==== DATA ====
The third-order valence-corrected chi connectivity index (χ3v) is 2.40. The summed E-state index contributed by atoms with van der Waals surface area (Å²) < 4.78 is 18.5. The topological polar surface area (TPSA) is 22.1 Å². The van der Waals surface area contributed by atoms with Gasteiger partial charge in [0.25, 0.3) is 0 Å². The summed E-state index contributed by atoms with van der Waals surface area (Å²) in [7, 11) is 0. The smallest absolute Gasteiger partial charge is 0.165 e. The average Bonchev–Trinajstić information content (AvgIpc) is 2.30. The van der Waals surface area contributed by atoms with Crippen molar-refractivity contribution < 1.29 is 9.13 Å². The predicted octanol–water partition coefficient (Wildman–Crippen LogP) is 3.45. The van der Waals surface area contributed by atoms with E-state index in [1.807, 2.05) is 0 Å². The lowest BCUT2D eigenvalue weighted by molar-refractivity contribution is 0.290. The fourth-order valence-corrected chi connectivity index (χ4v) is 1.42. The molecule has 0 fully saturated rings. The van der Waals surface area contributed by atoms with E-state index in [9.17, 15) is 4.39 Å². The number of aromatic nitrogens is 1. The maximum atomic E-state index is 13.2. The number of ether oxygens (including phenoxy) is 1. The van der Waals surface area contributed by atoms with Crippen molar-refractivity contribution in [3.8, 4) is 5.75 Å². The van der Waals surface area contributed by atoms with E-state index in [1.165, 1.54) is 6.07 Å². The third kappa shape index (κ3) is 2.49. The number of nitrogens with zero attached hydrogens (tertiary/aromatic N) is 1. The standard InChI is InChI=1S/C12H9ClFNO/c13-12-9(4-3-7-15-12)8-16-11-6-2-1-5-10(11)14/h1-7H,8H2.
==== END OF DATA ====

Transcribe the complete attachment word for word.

The third-order valence-corrected chi connectivity index (χ3v) is 2.40. The summed E-state index contributed by atoms with van der Waals surface area (Å²) < 4.78 is 18.5. The topological polar surface area (TPSA) is 22.1 Å². The van der Waals surface area contributed by atoms with Gasteiger partial charge in [0.25, 0.3) is 0 Å². The summed E-state index contributed by atoms with van der Waals surface area (Å²) in [7, 11) is 0. The smallest absolute Gasteiger partial charge is 0.165 e. The average Bonchev–Trinajstić information content (AvgIpc) is 2.30. The van der Waals surface area contributed by atoms with Crippen molar-refractivity contribution < 1.29 is 9.13 Å². The predicted octanol–water partition coefficient (Wildman–Crippen LogP) is 3.45. The van der Waals surface area contributed by atoms with E-state index in [1.807, 2.05) is 0 Å². The lowest BCUT2D eigenvalue weighted by molar-refractivity contribution is 0.290. The fourth-order valence-corrected chi connectivity index (χ4v) is 1.42. The molecule has 0 fully saturated rings. The van der Waals surface area contributed by atoms with E-state index in [9.17, 15) is 4.39 Å². The number of aromatic nitrogens is 1. The maximum atomic E-state index is 13.2. The number of ether oxygens (including phenoxy) is 1. The van der Waals surface area contributed by atoms with Crippen molar-refractivity contribution in [3.8, 4) is 5.75 Å². The van der Waals surface area contributed by atoms with E-state index in [1.165, 1.54) is 6.07 Å². The third kappa shape index (κ3) is 2.49. The number of nitrogens with zero attached hydrogens (tertiary/aromatic N) is 1. The standard InChI is InChI=1S/C12H9ClFNO/c13-12-9(4-3-7-15-12)8-16-11-6-2-1-5-10(11)14/h1-7H,8H2.